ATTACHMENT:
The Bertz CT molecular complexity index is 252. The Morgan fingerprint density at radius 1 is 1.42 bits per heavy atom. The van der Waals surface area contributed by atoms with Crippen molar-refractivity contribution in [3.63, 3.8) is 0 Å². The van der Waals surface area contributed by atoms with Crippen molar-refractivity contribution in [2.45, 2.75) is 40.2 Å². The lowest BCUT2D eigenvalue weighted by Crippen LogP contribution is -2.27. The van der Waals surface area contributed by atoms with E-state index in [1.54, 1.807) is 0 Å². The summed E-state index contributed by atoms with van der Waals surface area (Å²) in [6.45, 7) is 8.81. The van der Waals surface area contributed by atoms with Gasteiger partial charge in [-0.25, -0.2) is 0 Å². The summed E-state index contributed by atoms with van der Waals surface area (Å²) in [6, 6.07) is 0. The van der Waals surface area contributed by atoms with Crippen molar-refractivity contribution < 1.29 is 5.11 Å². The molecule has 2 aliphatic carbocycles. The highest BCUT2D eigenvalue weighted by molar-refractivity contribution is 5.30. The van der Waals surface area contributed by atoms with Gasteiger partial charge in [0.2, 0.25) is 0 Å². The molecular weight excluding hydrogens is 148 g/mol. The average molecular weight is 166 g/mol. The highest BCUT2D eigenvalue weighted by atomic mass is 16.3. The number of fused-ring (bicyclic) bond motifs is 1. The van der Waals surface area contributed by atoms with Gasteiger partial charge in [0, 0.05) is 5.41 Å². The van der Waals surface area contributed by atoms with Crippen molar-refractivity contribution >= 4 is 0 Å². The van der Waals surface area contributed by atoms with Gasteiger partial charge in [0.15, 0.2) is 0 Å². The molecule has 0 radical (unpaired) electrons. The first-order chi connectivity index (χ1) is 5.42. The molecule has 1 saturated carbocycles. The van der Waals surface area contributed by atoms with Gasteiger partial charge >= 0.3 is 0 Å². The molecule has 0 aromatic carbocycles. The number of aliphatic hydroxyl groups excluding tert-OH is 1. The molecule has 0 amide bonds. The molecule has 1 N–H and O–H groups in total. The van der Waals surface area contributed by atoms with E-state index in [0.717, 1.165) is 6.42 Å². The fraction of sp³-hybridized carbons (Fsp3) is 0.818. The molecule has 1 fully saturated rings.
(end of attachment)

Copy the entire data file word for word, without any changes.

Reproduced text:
The Bertz CT molecular complexity index is 252. The Morgan fingerprint density at radius 1 is 1.42 bits per heavy atom. The van der Waals surface area contributed by atoms with Crippen molar-refractivity contribution in [3.63, 3.8) is 0 Å². The van der Waals surface area contributed by atoms with Crippen molar-refractivity contribution in [2.45, 2.75) is 40.2 Å². The lowest BCUT2D eigenvalue weighted by Crippen LogP contribution is -2.27. The van der Waals surface area contributed by atoms with E-state index in [1.54, 1.807) is 0 Å². The summed E-state index contributed by atoms with van der Waals surface area (Å²) in [6.45, 7) is 8.81. The van der Waals surface area contributed by atoms with Gasteiger partial charge in [-0.25, -0.2) is 0 Å². The summed E-state index contributed by atoms with van der Waals surface area (Å²) in [6, 6.07) is 0. The van der Waals surface area contributed by atoms with Crippen molar-refractivity contribution < 1.29 is 5.11 Å². The molecule has 2 aliphatic carbocycles. The highest BCUT2D eigenvalue weighted by molar-refractivity contribution is 5.30. The van der Waals surface area contributed by atoms with Gasteiger partial charge in [0.2, 0.25) is 0 Å². The molecular weight excluding hydrogens is 148 g/mol. The average molecular weight is 166 g/mol. The highest BCUT2D eigenvalue weighted by atomic mass is 16.3. The number of fused-ring (bicyclic) bond motifs is 1. The van der Waals surface area contributed by atoms with Gasteiger partial charge in [0, 0.05) is 5.41 Å². The van der Waals surface area contributed by atoms with Crippen molar-refractivity contribution >= 4 is 0 Å². The van der Waals surface area contributed by atoms with Gasteiger partial charge in [0.15, 0.2) is 0 Å². The molecule has 0 radical (unpaired) electrons. The first-order chi connectivity index (χ1) is 5.42. The molecule has 1 saturated carbocycles. The van der Waals surface area contributed by atoms with Gasteiger partial charge >= 0.3 is 0 Å². The molecule has 0 aromatic carbocycles. The number of aliphatic hydroxyl groups excluding tert-OH is 1. The molecule has 0 amide bonds. The molecule has 1 N–H and O–H groups in total. The van der Waals surface area contributed by atoms with E-state index in [0.717, 1.165) is 6.42 Å². The fraction of sp³-hybridized carbons (Fsp3) is 0.818. The molecule has 1 fully saturated rings.